Tuesday, April 24, 2012
I had reason again this week to be thankful that I am a Pietist. For reasons buried deeply within Vatican paranoia the Roman Catholic Church decided to take aim on that most dangerous group of ecclesiastical miscreants and malcontents: American nuns. The nuns were evidently spending too much time caring for the poor (which Rome acknowledged was admirable) and not enough time working against abortion and gay marriage. I will leave it to Rome and the nuns to settle their differences, but I was struck once again by breath-taking power assumed by the Imperial Church. Rome from the peak of its lofty pyramid assumed the right to reshape the ministry of the nuns by fiat. Now before anyone accuses me of Catholic bashing let me first say that, yes, I know, as they famously put it, “The church is not a democracy.” And furthermore, yes, I understand that the nuns should have known what they were signing up for. But I would say even more: the imperial church is not located only in Rome. It is found in many cities and in many denominational offices. The Imperial Church has been a plague on the people of God since almost the beginning.
Rabbi Abraham Joshua Heschel once said, “Spiritual problems cannot be solved by administrative techniques.” But that has not stopped the Imperial Church from trying. The Imperial Church loves uniformity. It loves agreement and cooperation. It loves unquestioning obedience and feathers unruffled. The spirit-fired, prophetic-inspired, charismatic free lances are quickly co-opted or destroyed. This is as true of the Imperial Church today as it was in the fourth century. And this is true whether the Imperial Church is Roman Catholic, Presbyterian, Lutheran, Methodist, or Southern Baptist. This is true whether the Imperial Church is bound by creeds and confessions or officially, at least, non-creedal. Ironically the church acting most imperially these days is a church, historically at least, non-confessional: The Southern Baptists. Not only are they squeezing the life out of their faithful critics, they are lusting after official recognition and specious power in Washington, D.C. Within the larger Evangelical sphere the Imperial Church is represented by the solemn, neo-reformed heresy hunters who sniff out the theological faults of others with a typically rigid intransigence insisting on the proper pronunciation of various theological Shibboleths, especially “penal substitutionary atonement”.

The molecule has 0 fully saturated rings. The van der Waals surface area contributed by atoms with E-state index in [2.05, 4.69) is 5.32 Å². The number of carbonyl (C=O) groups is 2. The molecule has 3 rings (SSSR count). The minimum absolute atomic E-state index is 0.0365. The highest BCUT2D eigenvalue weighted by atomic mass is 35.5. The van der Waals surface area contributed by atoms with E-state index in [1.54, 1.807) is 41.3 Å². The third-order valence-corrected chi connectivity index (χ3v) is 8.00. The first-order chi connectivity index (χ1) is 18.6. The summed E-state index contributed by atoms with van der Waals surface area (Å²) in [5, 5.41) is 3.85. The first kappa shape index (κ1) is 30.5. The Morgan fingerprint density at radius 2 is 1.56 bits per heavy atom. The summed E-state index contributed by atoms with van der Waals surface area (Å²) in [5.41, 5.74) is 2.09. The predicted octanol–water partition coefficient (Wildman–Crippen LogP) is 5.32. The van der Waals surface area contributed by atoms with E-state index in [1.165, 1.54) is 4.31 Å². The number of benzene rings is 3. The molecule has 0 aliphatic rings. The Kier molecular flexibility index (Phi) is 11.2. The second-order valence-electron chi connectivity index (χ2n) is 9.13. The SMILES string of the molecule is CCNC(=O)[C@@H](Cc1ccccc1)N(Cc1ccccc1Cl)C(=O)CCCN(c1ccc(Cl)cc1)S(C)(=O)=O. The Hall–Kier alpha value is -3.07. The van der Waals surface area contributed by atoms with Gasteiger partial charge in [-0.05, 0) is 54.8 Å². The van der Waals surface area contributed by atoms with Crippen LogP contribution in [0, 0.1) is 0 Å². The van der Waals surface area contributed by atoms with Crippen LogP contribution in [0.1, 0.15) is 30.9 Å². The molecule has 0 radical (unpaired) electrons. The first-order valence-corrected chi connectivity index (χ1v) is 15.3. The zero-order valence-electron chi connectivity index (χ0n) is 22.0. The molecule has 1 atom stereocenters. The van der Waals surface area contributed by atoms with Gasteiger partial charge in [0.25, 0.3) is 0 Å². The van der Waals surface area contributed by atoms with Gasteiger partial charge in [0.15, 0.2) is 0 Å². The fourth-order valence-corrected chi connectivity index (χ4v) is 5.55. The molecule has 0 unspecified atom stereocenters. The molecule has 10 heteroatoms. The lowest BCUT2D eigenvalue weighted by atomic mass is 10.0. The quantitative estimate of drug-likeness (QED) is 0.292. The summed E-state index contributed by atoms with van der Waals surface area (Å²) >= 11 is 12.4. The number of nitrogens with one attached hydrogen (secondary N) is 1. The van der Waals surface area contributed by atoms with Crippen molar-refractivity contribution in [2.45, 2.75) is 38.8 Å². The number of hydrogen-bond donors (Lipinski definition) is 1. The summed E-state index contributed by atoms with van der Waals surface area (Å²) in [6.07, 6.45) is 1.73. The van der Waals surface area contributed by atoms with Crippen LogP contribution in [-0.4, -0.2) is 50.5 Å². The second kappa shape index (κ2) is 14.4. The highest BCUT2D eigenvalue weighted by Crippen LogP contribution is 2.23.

In all fairness, the Imperial Church has plenty of advocates on the left as well as the right. For some in the the left-wing of the Imperial Church taking the Bible seriously is an embarrassing faux pas; suggesting that Israel may not be completely responsible for the problems in the Middle East will get you kicked out of the Social Justice clubhouse; and believing that people need to hear the good news and respond to Jesus’ offer of grace and forgiveness will get you branded a Fundamentalist. Years ago in one of his monologues Bill Cosby suggested that most parents are not interested in justice, they want quiet. And the same is true of the Imperial Church: line up, take your medicine, and don’t make waves. The Imperial Church is well represented by Dostoyevsky’s Grand Inquisitor who was terribly annoyed that Jesus had shown up when they had just gotten things settled down. The motto of the Imperial Church seems to be, who needs the Spirit when you’ve got committees.
My people, the Pietists, saw through the Imperial Church. They saw through Rome and they saw through the high church Lutheranism that seemed intent on strangling the life out of the vital beast Luther had set loose on the continent of Europe. They saw through the self-satisfied and well-connected Anglican Church of the 18th century. They saw through the rickety state churches in Sweden, Denmark, Norway, Germany and the unofficial state churches of the United States. They sought a living faith, founded in the Scriptures, in warm-hearted worship of God, and commitment to care for the poor, homeless, helpless and hopeless. They were wary of creeds and confessions because they had seen them distorted into tools of control and considered them insufficiently rooted in the Bible. They insisted that so-called “lay people” were also priests (following Luther, of course). They had their faults. They could be legalistic. They could be simplistic. They could be anti-intellectual. They could be a pain in the neck. But at their best they sought to bypass the Imperial Church with its stranglehold on God and find their way back to the “living water.”
Pietism is messy. Organizing Pietists is like the proverbial herding of cats. So Pietist denominational leaders are always tempted to take their cues from the Imperial Church, to rein in their adventuresome or silence their irksome. In his London concert of a few years ago, Leonard Cohen gave a long list of pharmaceuticals he had taken over the years to deal with his various emotional difficulties. At the end of this litany he commented, “But cheerfulness kept breaking through.” And so it is with the Spirit. No matter what the Imperial Church attempts to do, no matter how strong the administrative soporific, the Spirit, and all the messiness that entails for the Imperial Church, will keep breaking through. Thanks be to God.
John E. Phelan, Jr.